Patterns and determinants of adoption of crop production technologies among food crop farmers in Nigeria

The need to improve agricultural productivity through technological adoption is undoubtedly critical in the drive for economic growth and poverty reduction in Nigeria. This study therefore examines availability, awareness and adoption rates of crop production technologies among farm household in Nigeria as well as the determinants.The study was based on data collected in a National Agricultural Research System (NARS) survey to determine available technologies, and a nationwide Farm Households Technology Use (FHTU) survey to assess awareness, adoption and impacts of the technologies on farm households. The NARS survey was focused on all public, private and multinational Institutions involved in agricultural research, extension and technology goods production and marketing identified across the six geopolitical divisions of Nigeria. The FHTU survey covered 1,663 randomly selected farm households drawn by multistage random sampling across about 240 farming communities/villages in 80 Agricultural Development Project (ADP) cells spread across all block in six states (Benue, Ebonyi, Cross-river, Ogun, Sokoto and Taraba), which were drawn one state per geopolitical division of Nigeria. The data were analysed using descriptive, budgetary and econometric techniques. The NARS survey revealed that a wide range of improved varieties of cassava (57), maize (54), rice (65) and tomato (11) as well as innovative farming practices, equipment and intermediate materials have been developed and released to farmers across the country. However, while the awareness rates of many of the technologies are quite high (above 70%), the adoption rates, defined by the percentage of potential users that have tried and are willing to continue the use of the technology, are generally low, except for cultivation of improved varieties (above 70%),and use of fertilizer (56%), herbicide (52%) and mechanised tillage (43%). The current (2011/2012) use rates were however much lower than the adoption rates due to non-availability of many of these technologies in the local market, and where available, high cost. There are also significant (p<0.01) variation in adoption rates of the technologies across the states, with likelihood of adoption generally declining significantly with increase in travel cost to nearest agro-service centre (p<0.05) and household size (p<0.05), but rising significantly with increase in farm size (p<0.01), household wealth (p<0.01), and education level of the household head (p<0.05). The likelihoods of adoption were also generally and significantly (p<0.05) lower among female headed households than among male headed households.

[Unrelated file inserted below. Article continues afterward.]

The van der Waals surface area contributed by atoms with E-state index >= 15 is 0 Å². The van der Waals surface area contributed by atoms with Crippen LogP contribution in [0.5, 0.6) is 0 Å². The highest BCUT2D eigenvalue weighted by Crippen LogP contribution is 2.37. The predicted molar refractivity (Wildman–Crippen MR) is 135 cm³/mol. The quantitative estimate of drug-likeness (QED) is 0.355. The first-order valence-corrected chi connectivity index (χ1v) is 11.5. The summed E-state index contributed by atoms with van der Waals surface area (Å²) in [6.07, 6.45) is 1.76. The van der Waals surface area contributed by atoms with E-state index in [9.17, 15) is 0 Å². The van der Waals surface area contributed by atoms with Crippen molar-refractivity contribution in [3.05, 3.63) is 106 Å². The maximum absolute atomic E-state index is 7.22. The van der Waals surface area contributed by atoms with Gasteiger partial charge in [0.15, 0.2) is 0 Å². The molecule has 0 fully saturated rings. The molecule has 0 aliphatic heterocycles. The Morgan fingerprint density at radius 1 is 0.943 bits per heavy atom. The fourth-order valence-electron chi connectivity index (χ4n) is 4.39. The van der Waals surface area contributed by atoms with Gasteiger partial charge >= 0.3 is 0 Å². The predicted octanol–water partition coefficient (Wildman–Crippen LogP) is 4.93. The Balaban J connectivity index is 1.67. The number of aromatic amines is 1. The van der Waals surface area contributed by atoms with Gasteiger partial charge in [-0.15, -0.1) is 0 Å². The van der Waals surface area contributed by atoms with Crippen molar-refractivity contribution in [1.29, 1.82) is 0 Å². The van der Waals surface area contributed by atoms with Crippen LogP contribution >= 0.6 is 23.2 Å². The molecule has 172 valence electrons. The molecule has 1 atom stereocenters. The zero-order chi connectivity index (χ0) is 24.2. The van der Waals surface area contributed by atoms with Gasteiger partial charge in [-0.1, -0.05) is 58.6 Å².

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Nigerian Journal of Agricultural Economics, 05, 1
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 Record created 2018-02-05, last modified 2020-10-28

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